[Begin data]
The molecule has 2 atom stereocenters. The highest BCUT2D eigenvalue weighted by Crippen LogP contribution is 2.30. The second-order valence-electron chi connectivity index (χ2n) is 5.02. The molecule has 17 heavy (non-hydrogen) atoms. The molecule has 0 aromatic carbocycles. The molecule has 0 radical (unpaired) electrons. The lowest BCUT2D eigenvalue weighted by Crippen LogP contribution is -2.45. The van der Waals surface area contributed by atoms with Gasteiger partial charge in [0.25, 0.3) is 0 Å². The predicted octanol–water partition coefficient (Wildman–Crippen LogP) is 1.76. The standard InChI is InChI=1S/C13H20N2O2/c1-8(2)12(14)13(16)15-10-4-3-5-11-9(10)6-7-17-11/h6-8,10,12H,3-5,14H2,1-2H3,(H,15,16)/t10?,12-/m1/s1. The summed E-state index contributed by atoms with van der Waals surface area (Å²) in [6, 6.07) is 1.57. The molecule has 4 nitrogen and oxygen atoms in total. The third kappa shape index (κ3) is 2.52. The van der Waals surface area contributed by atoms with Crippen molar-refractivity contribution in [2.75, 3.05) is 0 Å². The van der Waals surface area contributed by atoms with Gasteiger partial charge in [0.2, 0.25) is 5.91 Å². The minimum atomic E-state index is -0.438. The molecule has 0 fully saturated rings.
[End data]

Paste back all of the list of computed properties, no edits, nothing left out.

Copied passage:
The molecule has 2 atom stereocenters. The highest BCUT2D eigenvalue weighted by Crippen LogP contribution is 2.30. The second-order valence-electron chi connectivity index (χ2n) is 5.02. The molecule has 17 heavy (non-hydrogen) atoms. The molecule has 0 aromatic carbocycles. The molecule has 0 radical (unpaired) electrons. The lowest BCUT2D eigenvalue weighted by Crippen LogP contribution is -2.45. The van der Waals surface area contributed by atoms with Gasteiger partial charge in [0.25, 0.3) is 0 Å². The predicted octanol–water partition coefficient (Wildman–Crippen LogP) is 1.76. The standard InChI is InChI=1S/C13H20N2O2/c1-8(2)12(14)13(16)15-10-4-3-5-11-9(10)6-7-17-11/h6-8,10,12H,3-5,14H2,1-2H3,(H,15,16)/t10?,12-/m1/s1. The summed E-state index contributed by atoms with van der Waals surface area (Å²) in [6, 6.07) is 1.57. The molecule has 4 nitrogen and oxygen atoms in total. The third kappa shape index (κ3) is 2.52. The van der Waals surface area contributed by atoms with Crippen molar-refractivity contribution in [2.75, 3.05) is 0 Å². The van der Waals surface area contributed by atoms with Gasteiger partial charge in [0.2, 0.25) is 5.91 Å². The minimum atomic E-state index is -0.438. The molecule has 0 fully saturated rings.